BWH Forges Israeli and Swedish Agreements
Consistent with its mission to foster innovation and high-quality patient care, BWH continues to seek partnerships with international health care organizations to identify and develop new relationships. BWH recently signed separate agreements with the regional government in Halland, a province in Sweden, and The Ruth and Bruce Rappaport Faculty of Medicine at the Technion – Israel Institute of Technology in Israel. The Swedish agreement will provide the framework for Halland’s health care system to develop a health care strategy around emergency and acute care delivery in the region. The Israeli agreement will help to foster medical and health care entrepreneurship and innovation between the Technion – Israel Institute of Technology and BWH.
Emergency Care in Halland
The agreement, which was signed during a special ceremony in Boston on Feb. 2, will provide the framework for Halland’s health care system to develop a health care strategy around emergency and acute care delivery in the region. BWH will assist Halland in analyzing their system and understanding its true drivers of cost and quality. In addition, BWH will help Halland design patient care and case management interventions aimed at helping the province to deliver better care and control costs.
Halland government officials will work closely with BWH, specifically with the Division of International Emergency Medicine, to gain knowledge about research in health care delivery and services and clinical research in emergency medicine and acute care in order to materialize a strategy by October 2016. The strategy will be centered around getting patients the appropriate care at the right time. This will be made possible, in large part, by building better linkages between primary care, emergency departments, specialists and home health/rehabilitation service providers. The agreement also includes components where BWH will assist Halland with developing a robust research infrastructure and making collaborative research between BWH and Halland a reality.
Representatives from Halland met with leaders from BWH before the ceremony to discuss the goals of the partnership.
During the ceremony, held at the Inn at Longwood Medical Center, BWHers Michael VanRooyen, MD, MPH, chair of Emergency Medicine (ED); Allen Smith, MD, MS, president of the Brigham and Women’s Physicians Organization; and Philip Anderson, MD, director of International Collaborations in the Division of International Emergency Medicine and Humanitarian Programs, spoke about the benefits of the collaboration.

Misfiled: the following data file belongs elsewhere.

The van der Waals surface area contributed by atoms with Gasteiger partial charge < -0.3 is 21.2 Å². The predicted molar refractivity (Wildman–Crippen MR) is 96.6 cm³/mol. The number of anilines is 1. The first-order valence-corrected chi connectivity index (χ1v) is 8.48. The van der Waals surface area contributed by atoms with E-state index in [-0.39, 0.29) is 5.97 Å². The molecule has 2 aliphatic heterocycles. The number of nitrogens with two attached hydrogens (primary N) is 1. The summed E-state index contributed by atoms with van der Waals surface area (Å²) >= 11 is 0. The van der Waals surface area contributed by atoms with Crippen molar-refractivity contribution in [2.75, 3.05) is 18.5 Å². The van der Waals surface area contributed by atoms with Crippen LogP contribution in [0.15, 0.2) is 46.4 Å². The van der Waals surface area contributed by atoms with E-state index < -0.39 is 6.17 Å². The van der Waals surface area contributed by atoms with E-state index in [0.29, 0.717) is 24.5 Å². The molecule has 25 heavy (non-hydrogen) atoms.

VanRooyen said that Halland and BWH are experiencing similar pressures, specifically within emergency departments, given the changing demographics of the patient population, more complicated diagnostics and the changing ways that health care institutions must address increased utilization, technology, testing and costs.
“It’s a really interesting time for us to talk to you and learn about your experiences because we are facing similar demographic population costs and other shifts in our own health care system,” VanRooyen said to representatives from Halland who were present at the ceremony. “This is a great chance to develop colleagues and friends across the Atlantic and do some really interesting work together.”
Smith agreed and emphasized the importance of the mutual learning concept: “We are in a new realm of health care for so many reasons and to learn from each other is incredibly important.”
Innovation in Israel
BWH, through the Unit for Innovative Healthcare Practice & Technology and the Center for Patient Safety Research and Practice, signed an official agreement in July 2015 with The Ruth and Bruce Rappaport Faculty of Medicine at the Technion – Israel Institute of Technology in Israel to foster medical and health care entrepreneurship and innovation based on shared knowledge and skills.
According to Ronen Rozenblum, PhD, MPH, director of the Unit for Healthcare Practice & Technology at BWH, this collaboration will enable innovation by establishing mutual programs to engage and support outstanding medical/health care students and clinicians in the field of medical entrepreneurship in both institutions.
The collaboration informally began two years ago under the direction of Rozenblum and David Bates, MD, MSc, senior vice president and chief innovation officer at BWH, who helped the Technion – Israel Institute of Technology host its first health care hackathon. Following that, Rozenblum and Bates hosted the winning team in Boston; helping them to move forward with their innovative project.
“The idea behind our first initiatives with the Technion was to enhance significantly the chances of these talented students and clinicians to turn their winning idea into a real product and business,” said Rozenblum. “The Israeli winning hackathon teams are coming to the BWH for a comprehensive three-day program of health care entrepreneurship.”
In January, members of this year’s winning hackathon team, Peekaboo, visited BWH and met with key leaders in their field, including researchers, clinicians, policy makers, lawyers, investors and the Brigham Innovation Hub team. Israel’s Deputy Consul General to New England, Matan Zamir, also joined the group for a discussion of the team’s project, which is an award-winning device that allows for non-invasive, sterile collection of urine in infants. The device eliminates the need for painful, costly and invasive urine collection.
Rozenblum’s hope is that exchanges like this one will continue into the future and BWH will be able to share ideas with experts in Israel as well.
“We are very excited to have the opportunity to establish a meaningful relationship with the Technion, one of the most prestigious medical schools in the world, that will help both organizations generate and pursue innovative ideas,” Rozenblum said.